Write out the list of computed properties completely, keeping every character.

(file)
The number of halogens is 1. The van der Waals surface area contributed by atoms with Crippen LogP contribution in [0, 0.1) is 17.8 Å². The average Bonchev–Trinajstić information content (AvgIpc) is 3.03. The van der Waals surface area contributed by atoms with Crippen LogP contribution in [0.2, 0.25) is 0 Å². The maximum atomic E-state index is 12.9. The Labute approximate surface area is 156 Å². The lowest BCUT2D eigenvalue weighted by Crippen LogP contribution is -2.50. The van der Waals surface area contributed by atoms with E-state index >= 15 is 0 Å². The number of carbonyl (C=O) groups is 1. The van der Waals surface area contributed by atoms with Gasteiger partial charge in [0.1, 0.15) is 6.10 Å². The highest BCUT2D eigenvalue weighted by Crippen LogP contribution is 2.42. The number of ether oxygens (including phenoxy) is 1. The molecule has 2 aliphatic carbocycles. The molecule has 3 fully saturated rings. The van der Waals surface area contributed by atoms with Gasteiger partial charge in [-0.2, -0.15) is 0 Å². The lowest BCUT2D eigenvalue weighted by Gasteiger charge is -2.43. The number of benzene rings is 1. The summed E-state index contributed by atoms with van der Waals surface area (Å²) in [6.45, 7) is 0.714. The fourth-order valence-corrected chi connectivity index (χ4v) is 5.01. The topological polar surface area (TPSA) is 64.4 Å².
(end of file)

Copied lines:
The number of halogens is 1. The van der Waals surface area contributed by atoms with Crippen LogP contribution in [0, 0.1) is 17.8 Å². The average Bonchev–Trinajstić information content (AvgIpc) is 3.03. The van der Waals surface area contributed by atoms with Crippen LogP contribution in [0.2, 0.25) is 0 Å². The maximum atomic E-state index is 12.9. The Labute approximate surface area is 156 Å². The lowest BCUT2D eigenvalue weighted by Crippen LogP contribution is -2.50. The van der Waals surface area contributed by atoms with E-state index >= 15 is 0 Å². The number of carbonyl (C=O) groups is 1. The van der Waals surface area contributed by atoms with Gasteiger partial charge in [0.1, 0.15) is 6.10 Å². The highest BCUT2D eigenvalue weighted by Crippen LogP contribution is 2.42. The number of ether oxygens (including phenoxy) is 1. The molecule has 2 aliphatic carbocycles. The molecule has 3 fully saturated rings. The van der Waals surface area contributed by atoms with Gasteiger partial charge in [-0.2, -0.15) is 0 Å². The lowest BCUT2D eigenvalue weighted by Gasteiger charge is -2.43. The number of benzene rings is 1. The summed E-state index contributed by atoms with van der Waals surface area (Å²) in [6.45, 7) is 0.714. The fourth-order valence-corrected chi connectivity index (χ4v) is 5.01. The topological polar surface area (TPSA) is 64.4 Å².